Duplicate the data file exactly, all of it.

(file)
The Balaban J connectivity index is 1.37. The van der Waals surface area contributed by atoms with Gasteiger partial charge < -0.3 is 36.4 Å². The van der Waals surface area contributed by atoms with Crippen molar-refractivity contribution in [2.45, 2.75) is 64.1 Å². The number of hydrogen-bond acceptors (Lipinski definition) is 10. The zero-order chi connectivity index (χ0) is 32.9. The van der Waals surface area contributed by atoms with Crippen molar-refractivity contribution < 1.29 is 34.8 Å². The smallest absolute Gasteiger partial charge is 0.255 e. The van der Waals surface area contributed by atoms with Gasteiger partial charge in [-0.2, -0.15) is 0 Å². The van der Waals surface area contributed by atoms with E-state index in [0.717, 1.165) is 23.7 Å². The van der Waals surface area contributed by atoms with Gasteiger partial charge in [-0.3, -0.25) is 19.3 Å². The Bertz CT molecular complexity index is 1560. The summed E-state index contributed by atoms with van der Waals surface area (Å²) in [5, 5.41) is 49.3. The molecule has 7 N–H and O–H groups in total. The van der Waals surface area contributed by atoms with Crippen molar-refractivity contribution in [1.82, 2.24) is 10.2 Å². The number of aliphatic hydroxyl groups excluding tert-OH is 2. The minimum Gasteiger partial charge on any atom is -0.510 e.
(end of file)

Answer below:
The Balaban J connectivity index is 1.37. The van der Waals surface area contributed by atoms with Gasteiger partial charge < -0.3 is 36.4 Å². The van der Waals surface area contributed by atoms with Crippen molar-refractivity contribution in [2.45, 2.75) is 64.1 Å². The number of hydrogen-bond acceptors (Lipinski definition) is 10. The zero-order chi connectivity index (χ0) is 32.9. The van der Waals surface area contributed by atoms with Crippen molar-refractivity contribution < 1.29 is 34.8 Å². The smallest absolute Gasteiger partial charge is 0.255 e. The van der Waals surface area contributed by atoms with Gasteiger partial charge in [-0.2, -0.15) is 0 Å². The van der Waals surface area contributed by atoms with E-state index in [0.717, 1.165) is 23.7 Å². The van der Waals surface area contributed by atoms with Gasteiger partial charge in [-0.3, -0.25) is 19.3 Å². The Bertz CT molecular complexity index is 1560. The summed E-state index contributed by atoms with van der Waals surface area (Å²) in [5, 5.41) is 49.3. The molecule has 7 N–H and O–H groups in total. The van der Waals surface area contributed by atoms with Crippen molar-refractivity contribution in [1.82, 2.24) is 10.2 Å². The number of aliphatic hydroxyl groups excluding tert-OH is 2. The minimum Gasteiger partial charge on any atom is -0.510 e.